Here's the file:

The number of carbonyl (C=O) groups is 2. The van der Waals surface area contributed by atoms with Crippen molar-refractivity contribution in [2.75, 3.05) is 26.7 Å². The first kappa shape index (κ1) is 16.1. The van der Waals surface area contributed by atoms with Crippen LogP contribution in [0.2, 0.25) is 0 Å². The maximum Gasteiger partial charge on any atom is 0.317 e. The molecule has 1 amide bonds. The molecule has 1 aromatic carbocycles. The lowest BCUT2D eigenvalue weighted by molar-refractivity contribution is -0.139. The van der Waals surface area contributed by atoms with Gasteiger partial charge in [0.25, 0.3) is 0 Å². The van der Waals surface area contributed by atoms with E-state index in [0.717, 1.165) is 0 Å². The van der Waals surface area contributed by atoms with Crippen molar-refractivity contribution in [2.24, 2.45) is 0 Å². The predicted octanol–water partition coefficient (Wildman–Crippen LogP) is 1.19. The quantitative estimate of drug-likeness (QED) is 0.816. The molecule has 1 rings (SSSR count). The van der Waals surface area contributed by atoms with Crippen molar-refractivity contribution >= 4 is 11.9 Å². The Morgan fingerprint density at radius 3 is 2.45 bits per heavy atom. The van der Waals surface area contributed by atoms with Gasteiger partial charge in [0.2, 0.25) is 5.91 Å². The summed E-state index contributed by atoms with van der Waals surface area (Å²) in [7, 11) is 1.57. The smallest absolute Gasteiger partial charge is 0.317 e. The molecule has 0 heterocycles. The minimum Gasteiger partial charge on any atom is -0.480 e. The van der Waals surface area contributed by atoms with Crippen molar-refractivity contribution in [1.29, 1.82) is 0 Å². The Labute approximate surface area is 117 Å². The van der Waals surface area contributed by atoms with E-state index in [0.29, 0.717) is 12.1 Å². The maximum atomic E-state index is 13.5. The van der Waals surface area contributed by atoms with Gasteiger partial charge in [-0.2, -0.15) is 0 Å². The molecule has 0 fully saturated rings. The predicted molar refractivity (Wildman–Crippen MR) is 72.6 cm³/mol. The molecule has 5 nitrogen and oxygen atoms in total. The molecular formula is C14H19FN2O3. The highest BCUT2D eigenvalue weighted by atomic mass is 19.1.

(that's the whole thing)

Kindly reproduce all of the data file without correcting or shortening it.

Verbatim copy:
The number of carbonyl (C=O) groups is 2. The van der Waals surface area contributed by atoms with Crippen molar-refractivity contribution in [2.75, 3.05) is 26.7 Å². The first kappa shape index (κ1) is 16.1. The van der Waals surface area contributed by atoms with Crippen LogP contribution in [0.2, 0.25) is 0 Å². The maximum Gasteiger partial charge on any atom is 0.317 e. The molecule has 1 amide bonds. The molecule has 1 aromatic carbocycles. The lowest BCUT2D eigenvalue weighted by molar-refractivity contribution is -0.139. The van der Waals surface area contributed by atoms with Gasteiger partial charge in [0.25, 0.3) is 0 Å². The van der Waals surface area contributed by atoms with E-state index in [0.717, 1.165) is 0 Å². The van der Waals surface area contributed by atoms with Crippen molar-refractivity contribution in [2.24, 2.45) is 0 Å². The predicted octanol–water partition coefficient (Wildman–Crippen LogP) is 1.19. The quantitative estimate of drug-likeness (QED) is 0.816. The molecule has 1 rings (SSSR count). The van der Waals surface area contributed by atoms with Crippen molar-refractivity contribution >= 4 is 11.9 Å². The Morgan fingerprint density at radius 3 is 2.45 bits per heavy atom. The van der Waals surface area contributed by atoms with Gasteiger partial charge in [0.2, 0.25) is 5.91 Å². The summed E-state index contributed by atoms with van der Waals surface area (Å²) in [7, 11) is 1.57. The smallest absolute Gasteiger partial charge is 0.317 e. The molecule has 0 heterocycles. The minimum Gasteiger partial charge on any atom is -0.480 e. The van der Waals surface area contributed by atoms with Crippen molar-refractivity contribution in [1.29, 1.82) is 0 Å². The Labute approximate surface area is 117 Å². The van der Waals surface area contributed by atoms with E-state index in [0.29, 0.717) is 12.1 Å². The maximum atomic E-state index is 13.5. The van der Waals surface area contributed by atoms with Gasteiger partial charge in [-0.2, -0.15) is 0 Å². The molecule has 0 fully saturated rings. The predicted molar refractivity (Wildman–Crippen MR) is 72.6 cm³/mol. The molecule has 5 nitrogen and oxygen atoms in total. The molecular formula is C14H19FN2O3. The highest BCUT2D eigenvalue weighted by atomic mass is 19.1.